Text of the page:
Not too long ago, we used to say “cheese” because our mouths would automagically assume a shape suitable for happy snaps. Between this forced grimace, the Mona Lisa’s barely there version and the super famous, high voltage Julia Roberts special, there are myriad variations of the expression known as a smile.
Traditional paintings and early photographic portraits rarely pictured subjects smiling. Partially this was because it’s annoying to hold a real smile for any length of time; paintings required several sittings and early photographs were nearly as onerous thanks to long exposures. But the serious mien or subtle smirk were common simply because of people’s attitudes towards captured likenesses. Open, natural smiles were unfashionable, tacky or tasteless. After all, you would have been lucky to have one or two portraits painted or photographs taken in your lifetime; people expected to be portrayed with their best face forward. Dull and serious by today’s standards, but highly attractive in their own day. (In 1602, Caravaggio’s Triumphant Eros was considered practically pornographic given the boy’s exuberant grin.)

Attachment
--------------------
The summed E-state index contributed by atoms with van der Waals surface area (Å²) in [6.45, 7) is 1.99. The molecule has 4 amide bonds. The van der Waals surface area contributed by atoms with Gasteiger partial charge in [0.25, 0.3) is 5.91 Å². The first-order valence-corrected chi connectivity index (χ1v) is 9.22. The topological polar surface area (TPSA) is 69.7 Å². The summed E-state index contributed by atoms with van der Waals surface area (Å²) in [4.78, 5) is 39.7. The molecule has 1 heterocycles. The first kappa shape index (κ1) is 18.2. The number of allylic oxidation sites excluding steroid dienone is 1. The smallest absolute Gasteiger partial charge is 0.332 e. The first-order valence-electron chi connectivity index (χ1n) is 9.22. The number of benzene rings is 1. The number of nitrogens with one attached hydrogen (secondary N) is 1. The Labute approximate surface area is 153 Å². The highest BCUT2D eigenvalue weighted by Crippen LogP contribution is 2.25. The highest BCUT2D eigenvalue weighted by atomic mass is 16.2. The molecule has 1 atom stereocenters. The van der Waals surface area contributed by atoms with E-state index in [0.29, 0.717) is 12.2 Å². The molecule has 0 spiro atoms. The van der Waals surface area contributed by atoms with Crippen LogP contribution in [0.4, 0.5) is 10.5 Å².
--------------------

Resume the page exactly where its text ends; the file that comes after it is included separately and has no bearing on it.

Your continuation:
Smiles are natural, but also fleeting. As someone smiles, we watch it emerge, bloom and fade in seconds, even though the hint of a smile may remain. We can smile as early as five weeks old and learn quickly that it attracts attention. Smiles are a powerful form of non-verbal communication. But just what are they saying?